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Manufacturing is missing out on data talent

Author : Ryan Jones, OnlyDataJobs

07 February 2023

According to a 2022 report from Make UK and Sage, more than one in five manufacturers expect the demand for data skills to significantly increase between now and 2030. But with 36 percent of vacancies in manufacturing hard to fill due to skills shortages, how is the lack of data professionals affecting the industry?

Here, Ryan Jones, Co-founder of the UK’s largest dedicated data jobs platform OnlyDataJobs, investigates. 

In Make UK’s 2030 Skills Closing the Gap report, it claims that the cost of lost productivity due to vacancies in manufacturing being left unfulfilled in 2022 amounted to £7.7 to £8.3 billion, or approximately £21 million a day.

In terms of what’s driving the need for new skills in the sector, the report lists increased use of automation, the rise in flexible working, and the growing acceptance of digitalisation.

When translating those trends into job skills and requirements, 26.5 percent of those surveyed in the report say they need to recruit data analysts in the next twelve months.

Doing more with data

There are many reasons why a manufacturing company, no matter its size or what it produces, needs a data expert. Shortages and supply issues continue to make headlines post-pandemic, but big data can help to remedy this. 

Big data can help provide more accurate predictions of delivery times, but can also factor in the dependency of individual processes on each other. 

Quality control can benefit from the implementation of AI and machine learning (ML). These technologies can provide a more objective view, reducing potential human error caused by differences of opinion between inspectors. Faster, autonomous inspections also mean that more stock can be sampled without the need for additional personnel, keeping costs low while improving quality. 

Data can help businesses achieve their sustainability goals too. By using predictive analytics and monitoring machinery, errors can be spotted much more quickly. This helps to reduce material wastage associated with frequent tool replacement by extending equipment lifetime by up to 20 percent, and also reduces the material wasted on producing faulty stock. 

Implementing big data is the next step in digitalising the manufacturing process and ensuring that manufacturers stay competitive. But large, messy datasets may not be very useful in terms of identifying actionable insights. And that’s where a data expert comes in.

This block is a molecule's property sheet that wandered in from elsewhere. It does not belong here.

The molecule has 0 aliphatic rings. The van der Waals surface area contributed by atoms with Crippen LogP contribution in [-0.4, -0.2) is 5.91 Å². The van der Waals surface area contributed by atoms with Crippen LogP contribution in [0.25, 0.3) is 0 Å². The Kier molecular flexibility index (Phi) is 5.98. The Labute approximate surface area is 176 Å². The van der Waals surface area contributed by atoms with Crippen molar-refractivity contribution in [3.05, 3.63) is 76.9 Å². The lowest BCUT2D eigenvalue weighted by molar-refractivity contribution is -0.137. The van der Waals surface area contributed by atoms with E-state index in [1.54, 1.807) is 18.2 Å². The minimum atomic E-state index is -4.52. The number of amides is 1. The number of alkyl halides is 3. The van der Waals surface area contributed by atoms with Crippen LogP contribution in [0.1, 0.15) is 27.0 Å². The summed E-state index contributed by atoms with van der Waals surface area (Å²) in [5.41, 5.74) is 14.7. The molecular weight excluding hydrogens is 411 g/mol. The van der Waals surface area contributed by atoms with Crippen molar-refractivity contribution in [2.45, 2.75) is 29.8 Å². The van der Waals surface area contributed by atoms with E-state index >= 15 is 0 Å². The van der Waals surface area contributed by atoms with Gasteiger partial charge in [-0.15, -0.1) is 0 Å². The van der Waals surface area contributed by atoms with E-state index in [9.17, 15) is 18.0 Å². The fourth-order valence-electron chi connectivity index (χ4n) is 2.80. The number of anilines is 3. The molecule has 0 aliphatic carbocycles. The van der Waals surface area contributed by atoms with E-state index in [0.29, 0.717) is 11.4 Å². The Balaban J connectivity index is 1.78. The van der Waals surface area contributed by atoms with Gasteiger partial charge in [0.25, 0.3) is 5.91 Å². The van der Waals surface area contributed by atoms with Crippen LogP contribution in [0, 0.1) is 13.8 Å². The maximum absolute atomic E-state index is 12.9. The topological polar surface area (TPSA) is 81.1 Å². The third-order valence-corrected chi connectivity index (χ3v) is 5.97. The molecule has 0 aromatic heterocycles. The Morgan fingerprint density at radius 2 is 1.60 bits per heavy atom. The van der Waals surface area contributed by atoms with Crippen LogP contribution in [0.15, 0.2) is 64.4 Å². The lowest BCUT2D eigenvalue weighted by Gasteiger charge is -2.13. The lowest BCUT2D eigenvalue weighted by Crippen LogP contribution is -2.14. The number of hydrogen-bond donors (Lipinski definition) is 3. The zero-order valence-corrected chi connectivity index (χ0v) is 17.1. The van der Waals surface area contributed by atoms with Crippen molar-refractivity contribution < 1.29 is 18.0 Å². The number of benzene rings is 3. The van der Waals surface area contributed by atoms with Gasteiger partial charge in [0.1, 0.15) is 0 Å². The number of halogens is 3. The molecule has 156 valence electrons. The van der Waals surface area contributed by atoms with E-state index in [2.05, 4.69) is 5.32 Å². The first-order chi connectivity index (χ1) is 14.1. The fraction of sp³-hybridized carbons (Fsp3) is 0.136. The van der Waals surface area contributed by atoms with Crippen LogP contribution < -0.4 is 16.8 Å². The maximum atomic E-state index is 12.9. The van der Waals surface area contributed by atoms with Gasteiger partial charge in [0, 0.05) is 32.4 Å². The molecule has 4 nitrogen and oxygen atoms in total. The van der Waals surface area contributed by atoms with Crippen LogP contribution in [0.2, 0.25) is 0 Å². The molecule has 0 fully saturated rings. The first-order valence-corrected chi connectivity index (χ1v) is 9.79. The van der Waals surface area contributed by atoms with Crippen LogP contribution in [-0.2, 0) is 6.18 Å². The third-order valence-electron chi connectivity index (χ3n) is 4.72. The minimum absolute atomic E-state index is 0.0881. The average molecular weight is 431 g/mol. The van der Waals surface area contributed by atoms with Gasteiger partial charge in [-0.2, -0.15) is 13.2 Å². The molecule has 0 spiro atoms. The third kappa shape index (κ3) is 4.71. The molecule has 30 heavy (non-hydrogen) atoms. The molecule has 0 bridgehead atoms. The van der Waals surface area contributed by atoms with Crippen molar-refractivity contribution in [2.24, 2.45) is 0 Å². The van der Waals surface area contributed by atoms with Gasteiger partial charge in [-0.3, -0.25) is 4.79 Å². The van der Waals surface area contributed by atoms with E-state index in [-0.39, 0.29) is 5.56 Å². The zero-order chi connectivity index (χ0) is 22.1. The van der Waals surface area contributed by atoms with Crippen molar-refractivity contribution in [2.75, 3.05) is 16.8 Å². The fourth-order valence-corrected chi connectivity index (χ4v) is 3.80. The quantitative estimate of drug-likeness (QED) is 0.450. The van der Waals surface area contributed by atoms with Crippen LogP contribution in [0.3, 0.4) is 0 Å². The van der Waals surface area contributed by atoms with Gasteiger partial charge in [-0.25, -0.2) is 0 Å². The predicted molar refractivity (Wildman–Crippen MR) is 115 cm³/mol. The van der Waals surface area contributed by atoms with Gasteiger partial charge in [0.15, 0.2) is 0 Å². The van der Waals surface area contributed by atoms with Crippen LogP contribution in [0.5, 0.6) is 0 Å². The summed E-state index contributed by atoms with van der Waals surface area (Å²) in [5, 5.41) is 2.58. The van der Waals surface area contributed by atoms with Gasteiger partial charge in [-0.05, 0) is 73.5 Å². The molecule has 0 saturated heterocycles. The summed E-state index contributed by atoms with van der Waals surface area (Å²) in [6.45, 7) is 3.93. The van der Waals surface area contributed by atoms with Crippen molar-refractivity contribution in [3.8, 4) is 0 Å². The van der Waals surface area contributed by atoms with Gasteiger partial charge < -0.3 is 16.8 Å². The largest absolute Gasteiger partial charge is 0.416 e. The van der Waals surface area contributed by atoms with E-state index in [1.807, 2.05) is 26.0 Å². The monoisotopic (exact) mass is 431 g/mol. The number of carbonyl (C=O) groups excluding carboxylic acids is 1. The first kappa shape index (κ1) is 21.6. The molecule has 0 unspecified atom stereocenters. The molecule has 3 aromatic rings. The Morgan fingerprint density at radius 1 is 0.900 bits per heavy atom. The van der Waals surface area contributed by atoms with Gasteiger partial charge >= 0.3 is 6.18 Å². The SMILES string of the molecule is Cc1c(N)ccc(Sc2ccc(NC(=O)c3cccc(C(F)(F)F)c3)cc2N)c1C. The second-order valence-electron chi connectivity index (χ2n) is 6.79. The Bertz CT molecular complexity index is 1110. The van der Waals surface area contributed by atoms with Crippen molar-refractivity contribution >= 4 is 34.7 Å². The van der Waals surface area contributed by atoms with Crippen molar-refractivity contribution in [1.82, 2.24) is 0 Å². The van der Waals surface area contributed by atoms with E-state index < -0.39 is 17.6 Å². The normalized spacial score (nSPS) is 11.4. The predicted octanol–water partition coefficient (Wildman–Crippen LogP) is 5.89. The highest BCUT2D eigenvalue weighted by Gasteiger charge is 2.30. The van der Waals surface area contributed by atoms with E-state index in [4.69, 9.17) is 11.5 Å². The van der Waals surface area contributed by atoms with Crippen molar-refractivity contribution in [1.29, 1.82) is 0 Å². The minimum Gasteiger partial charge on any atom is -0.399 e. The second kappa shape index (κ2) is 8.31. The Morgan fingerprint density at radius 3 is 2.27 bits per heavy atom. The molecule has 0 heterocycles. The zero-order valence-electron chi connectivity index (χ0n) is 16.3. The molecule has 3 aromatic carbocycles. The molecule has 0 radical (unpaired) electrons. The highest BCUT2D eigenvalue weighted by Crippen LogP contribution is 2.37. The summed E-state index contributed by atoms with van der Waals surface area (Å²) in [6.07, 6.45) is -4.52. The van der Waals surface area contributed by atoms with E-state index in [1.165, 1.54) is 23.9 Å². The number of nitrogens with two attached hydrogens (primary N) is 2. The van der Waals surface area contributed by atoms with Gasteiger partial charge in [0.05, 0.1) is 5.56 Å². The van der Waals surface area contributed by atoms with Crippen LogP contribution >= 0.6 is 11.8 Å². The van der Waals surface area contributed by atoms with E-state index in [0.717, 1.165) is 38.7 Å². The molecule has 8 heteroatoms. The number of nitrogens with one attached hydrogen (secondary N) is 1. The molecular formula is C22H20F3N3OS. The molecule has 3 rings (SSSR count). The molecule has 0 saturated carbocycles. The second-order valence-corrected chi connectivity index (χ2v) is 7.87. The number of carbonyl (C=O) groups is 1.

Bridging the gap

Despite the benefits that data can bring to a business, the skills shortage remains a huge barrier to realising its full potential. A 2021 UK Government report found that 91 percent of manufacturers said data skills are important to their company, higher than any other industry. But only 75 percent said that they felt data skills were performed well in their companies. 

The skills gap can be attributed to a whole host of factors. Data science is a relatively new area, meaning there is often little standardisation across roles with the same title at different companies. On top of that, rapid technological developments and increasing automation have further changed the expected skillset of a data professional. 

To help connect data professionals with the right roles for them, a more specialised jobs board is required. Dedicated data platform OnlyDataJobs offers the opportunity for candidates to filter by programming language and industry, making it easier than ever for them to find the positions that match their skillset. 

The advantages that data and data analysis can bring to the manufacturing sector are huge, but to unlock them there must be a workforce to support them. With the aid of educational organisations and dedicated resources, it’s hopeful that it won’t be too long before the benefits of data can be realised. 


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